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Am I being overprotect and unreasonable?

Sandy47

Registered User
Aug 14, 2019
61
0
Absolutely disgraceful, Sandy. The problem with poor care is that it goes on over a period of time and so everyone involved can ‘pass the buck’. Your experiences do point to something of wider concern: the patient history is not correct if the board says that your father is self-feeding when he can’t feed himself. Who recorded this and how did s/he reach this conclusion? Having enough to eat and drink is a basic part of recovery from illness / an accident / an operation and yet we’ve heard for years about frail elderly patients becoming malnourished because food is left for them on a tray and they can’t eat it.

In this Covid era I find it interesting that an 80 year Covid patient (well, a patient of any age) can have all the resources of the NHS thrown at him / her to cure and rehabilitate him / her but very basic things such as making sure that a PWD eats and drinks, is taken to the toilet and kept clean cannot be done for a PWD. Why is that?

I certainly think that there is a training issue. I watched one health care assistant try to move my elderly friend from the bed to a wheelchair. She didn’t seem to know how to go about it at all. Isn’t patient transfer part of basic knowledge?

Perhaps the NHS should just be honest and say that it doesn’t want to treat the frail elderly / people with dementia and that they should not be brought into hospital because they are likely to leave in a poorer state than that in which they arrived.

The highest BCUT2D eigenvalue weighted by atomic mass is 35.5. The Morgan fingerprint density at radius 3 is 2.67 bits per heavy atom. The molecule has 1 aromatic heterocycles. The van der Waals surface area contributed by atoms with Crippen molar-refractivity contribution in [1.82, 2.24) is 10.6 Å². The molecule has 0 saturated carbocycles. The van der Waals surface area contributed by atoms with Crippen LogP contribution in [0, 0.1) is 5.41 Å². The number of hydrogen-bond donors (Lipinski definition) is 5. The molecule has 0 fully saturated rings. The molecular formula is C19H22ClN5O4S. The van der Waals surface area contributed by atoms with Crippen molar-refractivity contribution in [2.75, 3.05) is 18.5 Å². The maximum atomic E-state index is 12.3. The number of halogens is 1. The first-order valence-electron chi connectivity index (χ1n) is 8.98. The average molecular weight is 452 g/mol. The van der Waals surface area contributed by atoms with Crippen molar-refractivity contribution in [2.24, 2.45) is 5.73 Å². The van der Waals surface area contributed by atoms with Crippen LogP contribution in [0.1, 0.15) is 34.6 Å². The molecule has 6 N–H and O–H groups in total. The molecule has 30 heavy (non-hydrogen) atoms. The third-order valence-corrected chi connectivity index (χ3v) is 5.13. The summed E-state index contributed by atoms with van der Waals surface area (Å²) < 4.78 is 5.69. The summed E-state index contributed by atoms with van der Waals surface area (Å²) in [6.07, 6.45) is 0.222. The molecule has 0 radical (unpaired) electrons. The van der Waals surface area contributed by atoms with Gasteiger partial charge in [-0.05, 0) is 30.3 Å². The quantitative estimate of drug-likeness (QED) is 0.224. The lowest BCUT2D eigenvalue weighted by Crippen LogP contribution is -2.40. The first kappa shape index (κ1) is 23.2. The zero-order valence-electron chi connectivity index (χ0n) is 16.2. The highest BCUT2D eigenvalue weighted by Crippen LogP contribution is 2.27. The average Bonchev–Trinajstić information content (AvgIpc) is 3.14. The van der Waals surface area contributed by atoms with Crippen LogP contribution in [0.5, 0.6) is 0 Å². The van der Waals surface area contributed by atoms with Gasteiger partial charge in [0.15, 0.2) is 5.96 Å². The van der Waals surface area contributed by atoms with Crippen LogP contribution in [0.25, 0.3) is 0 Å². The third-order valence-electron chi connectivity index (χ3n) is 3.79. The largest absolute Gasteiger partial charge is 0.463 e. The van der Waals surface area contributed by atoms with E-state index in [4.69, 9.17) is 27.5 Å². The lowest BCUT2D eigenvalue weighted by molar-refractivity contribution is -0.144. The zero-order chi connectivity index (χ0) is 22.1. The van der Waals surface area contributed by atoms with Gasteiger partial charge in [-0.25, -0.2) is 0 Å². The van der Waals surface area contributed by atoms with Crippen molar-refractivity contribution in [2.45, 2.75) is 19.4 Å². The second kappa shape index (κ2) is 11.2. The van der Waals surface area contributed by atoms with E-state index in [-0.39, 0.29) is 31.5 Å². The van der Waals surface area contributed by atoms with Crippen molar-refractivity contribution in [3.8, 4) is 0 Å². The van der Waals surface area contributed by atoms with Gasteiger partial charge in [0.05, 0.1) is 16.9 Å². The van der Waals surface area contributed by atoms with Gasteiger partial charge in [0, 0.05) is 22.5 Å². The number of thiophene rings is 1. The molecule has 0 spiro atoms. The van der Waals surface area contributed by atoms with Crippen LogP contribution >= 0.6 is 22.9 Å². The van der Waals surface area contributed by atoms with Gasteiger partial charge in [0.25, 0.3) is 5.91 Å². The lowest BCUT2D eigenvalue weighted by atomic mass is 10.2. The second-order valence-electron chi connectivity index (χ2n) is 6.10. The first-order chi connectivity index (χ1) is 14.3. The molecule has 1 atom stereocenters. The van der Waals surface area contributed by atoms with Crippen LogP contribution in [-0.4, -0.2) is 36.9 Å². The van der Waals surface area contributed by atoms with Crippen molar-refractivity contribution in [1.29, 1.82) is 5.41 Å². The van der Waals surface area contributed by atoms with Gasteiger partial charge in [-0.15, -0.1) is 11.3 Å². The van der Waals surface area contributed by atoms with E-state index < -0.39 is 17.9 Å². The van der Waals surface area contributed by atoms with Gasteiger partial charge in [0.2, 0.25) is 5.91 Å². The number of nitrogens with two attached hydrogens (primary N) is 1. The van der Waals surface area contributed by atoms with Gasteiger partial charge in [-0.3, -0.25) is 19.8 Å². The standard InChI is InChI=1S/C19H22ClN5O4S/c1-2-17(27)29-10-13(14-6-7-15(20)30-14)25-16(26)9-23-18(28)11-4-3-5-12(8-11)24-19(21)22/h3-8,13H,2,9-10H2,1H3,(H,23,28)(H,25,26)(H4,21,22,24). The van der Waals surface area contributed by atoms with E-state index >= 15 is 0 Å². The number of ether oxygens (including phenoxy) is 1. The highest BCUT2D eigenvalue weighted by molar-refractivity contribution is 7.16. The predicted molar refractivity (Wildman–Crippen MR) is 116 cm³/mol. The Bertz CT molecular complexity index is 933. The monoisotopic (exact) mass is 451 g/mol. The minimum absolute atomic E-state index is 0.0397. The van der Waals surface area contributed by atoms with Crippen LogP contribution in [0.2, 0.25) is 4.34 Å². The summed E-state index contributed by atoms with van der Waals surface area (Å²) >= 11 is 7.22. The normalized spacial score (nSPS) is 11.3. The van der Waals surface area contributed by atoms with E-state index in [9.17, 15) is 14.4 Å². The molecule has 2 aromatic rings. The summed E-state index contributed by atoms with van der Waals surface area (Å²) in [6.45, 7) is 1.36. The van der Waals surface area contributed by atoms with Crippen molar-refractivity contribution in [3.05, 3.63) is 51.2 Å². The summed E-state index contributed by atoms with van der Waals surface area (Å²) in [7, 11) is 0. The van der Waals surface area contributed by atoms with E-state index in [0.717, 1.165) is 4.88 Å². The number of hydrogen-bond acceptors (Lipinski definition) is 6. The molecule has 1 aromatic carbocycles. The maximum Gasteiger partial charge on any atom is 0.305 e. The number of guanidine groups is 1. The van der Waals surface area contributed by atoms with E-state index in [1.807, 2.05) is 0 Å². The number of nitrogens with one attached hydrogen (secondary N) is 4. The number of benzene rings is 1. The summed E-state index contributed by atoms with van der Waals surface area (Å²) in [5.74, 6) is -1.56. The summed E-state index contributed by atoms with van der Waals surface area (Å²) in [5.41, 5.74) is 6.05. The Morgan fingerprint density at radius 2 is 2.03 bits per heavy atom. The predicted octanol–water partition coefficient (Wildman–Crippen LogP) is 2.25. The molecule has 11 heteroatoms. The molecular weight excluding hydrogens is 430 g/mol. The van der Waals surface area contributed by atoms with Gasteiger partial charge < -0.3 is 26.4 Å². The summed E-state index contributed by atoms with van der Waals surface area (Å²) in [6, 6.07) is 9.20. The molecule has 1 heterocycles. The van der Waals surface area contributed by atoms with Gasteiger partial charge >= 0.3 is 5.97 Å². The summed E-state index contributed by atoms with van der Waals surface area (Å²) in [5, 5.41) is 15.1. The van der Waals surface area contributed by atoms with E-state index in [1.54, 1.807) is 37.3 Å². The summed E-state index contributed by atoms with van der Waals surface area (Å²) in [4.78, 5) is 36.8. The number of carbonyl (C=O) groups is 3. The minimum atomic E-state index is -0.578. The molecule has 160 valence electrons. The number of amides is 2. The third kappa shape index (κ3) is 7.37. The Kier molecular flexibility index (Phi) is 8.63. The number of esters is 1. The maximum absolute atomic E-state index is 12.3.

Thank you for replying. I totally agree. MH was written off as soon as Alzheimers was mentioned. It is hard for nursing staff to cope with people with dementia in ordinary elderly persons wards as their tendency to wander around and their need for extra help puts a strain on the staff.
There should be designated dementia wards with properly trained staff who choose to be there or , wherever possible, be given the medical help they need at home.
 

Melles Belles

Registered User
Jul 4, 2017
902
0
South east
I think a huge part of the lack of proper care of PWD in hospital is down problems with social care. So often PWD are medically fit for discharge but there is nowhere for them to go or it takes ages to organise a CH or care at home. If they were moved promptly to an assessment bed or CH they would get more support with eating, drinking and mobility. That would free up resources in hospitals and a CH is cheaper than a hospital.
The govt still doesn’t get it. People should only be in hospital while they are being assessed or actively treated. where is the common sense and a will to do something about it.
 

notsogooddtr

Registered User
Jul 2, 2011
1,074
0
My personal opinion is that the NHS is being set up to fail so there won't be too many protests when it is privatised. There is a lot of money to be made from private health care.
 

RosettaT

Registered User
Sep 9, 2018
694
0
Mid Lincs
Thank you for replying. I totally agree. MH was written off as soon as Alzheimers was mentioned. It is hard for nursing staff to cope with people with dementia in ordinary elderly persons wards as their tendency to wander around and their need for extra help puts a strain on the staff.
There should be designated dementia wards with properly trained staff who choose to be there or , wherever possible, be given the medical help they need at home.
Oh yes, my OH was refused re-enablement because he had an Alzheimer's diagnosis. They said he couldn't take instruction, which was bull. He still can now, 3yrs later.
It was only because the social worker had witnessed OH taking instructions, that she told them under no uncertain terms that they were to access him as an individual not assume what he can't achieve.
That attitude still makes me cross when I see it.